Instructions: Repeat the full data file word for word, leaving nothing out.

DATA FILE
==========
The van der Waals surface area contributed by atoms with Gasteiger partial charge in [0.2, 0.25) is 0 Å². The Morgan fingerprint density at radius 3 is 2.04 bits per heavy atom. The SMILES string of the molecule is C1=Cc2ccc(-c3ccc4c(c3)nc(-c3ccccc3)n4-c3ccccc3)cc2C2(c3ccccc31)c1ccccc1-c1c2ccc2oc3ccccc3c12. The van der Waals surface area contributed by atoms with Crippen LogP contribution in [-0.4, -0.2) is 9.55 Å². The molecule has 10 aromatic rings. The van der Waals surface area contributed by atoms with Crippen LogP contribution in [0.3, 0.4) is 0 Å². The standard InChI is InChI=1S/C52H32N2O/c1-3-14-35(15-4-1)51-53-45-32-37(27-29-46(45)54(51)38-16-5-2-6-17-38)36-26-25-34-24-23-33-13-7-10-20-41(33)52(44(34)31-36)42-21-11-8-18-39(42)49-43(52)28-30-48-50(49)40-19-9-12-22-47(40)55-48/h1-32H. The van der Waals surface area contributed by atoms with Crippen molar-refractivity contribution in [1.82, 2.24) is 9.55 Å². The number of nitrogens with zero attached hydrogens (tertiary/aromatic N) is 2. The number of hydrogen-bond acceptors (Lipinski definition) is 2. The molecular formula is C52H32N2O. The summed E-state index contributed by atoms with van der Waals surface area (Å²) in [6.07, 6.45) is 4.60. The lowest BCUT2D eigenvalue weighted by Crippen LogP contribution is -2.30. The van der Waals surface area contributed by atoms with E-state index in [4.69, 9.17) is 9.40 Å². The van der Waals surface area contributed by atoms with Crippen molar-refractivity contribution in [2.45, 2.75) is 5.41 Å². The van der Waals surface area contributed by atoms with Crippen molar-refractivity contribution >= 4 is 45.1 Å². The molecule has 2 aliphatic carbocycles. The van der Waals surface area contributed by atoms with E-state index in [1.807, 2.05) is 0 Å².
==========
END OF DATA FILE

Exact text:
The van der Waals surface area contributed by atoms with Gasteiger partial charge in [0.2, 0.25) is 0 Å². The Morgan fingerprint density at radius 3 is 2.04 bits per heavy atom. The SMILES string of the molecule is C1=Cc2ccc(-c3ccc4c(c3)nc(-c3ccccc3)n4-c3ccccc3)cc2C2(c3ccccc31)c1ccccc1-c1c2ccc2oc3ccccc3c12. The van der Waals surface area contributed by atoms with Crippen LogP contribution in [-0.4, -0.2) is 9.55 Å². The molecule has 10 aromatic rings. The van der Waals surface area contributed by atoms with Crippen LogP contribution in [0.3, 0.4) is 0 Å². The standard InChI is InChI=1S/C52H32N2O/c1-3-14-35(15-4-1)51-53-45-32-37(27-29-46(45)54(51)38-16-5-2-6-17-38)36-26-25-34-24-23-33-13-7-10-20-41(33)52(44(34)31-36)42-21-11-8-18-39(42)49-43(52)28-30-48-50(49)40-19-9-12-22-47(40)55-48/h1-32H. The van der Waals surface area contributed by atoms with Crippen molar-refractivity contribution in [1.82, 2.24) is 9.55 Å². The number of nitrogens with zero attached hydrogens (tertiary/aromatic N) is 2. The number of hydrogen-bond acceptors (Lipinski definition) is 2. The molecular formula is C52H32N2O. The summed E-state index contributed by atoms with van der Waals surface area (Å²) in [6.07, 6.45) is 4.60. The lowest BCUT2D eigenvalue weighted by Crippen LogP contribution is -2.30. The van der Waals surface area contributed by atoms with E-state index in [4.69, 9.17) is 9.40 Å². The van der Waals surface area contributed by atoms with Crippen molar-refractivity contribution in [2.45, 2.75) is 5.41 Å². The van der Waals surface area contributed by atoms with Crippen molar-refractivity contribution >= 4 is 45.1 Å². The molecule has 2 aliphatic carbocycles. The van der Waals surface area contributed by atoms with E-state index in [1.807, 2.05) is 0 Å².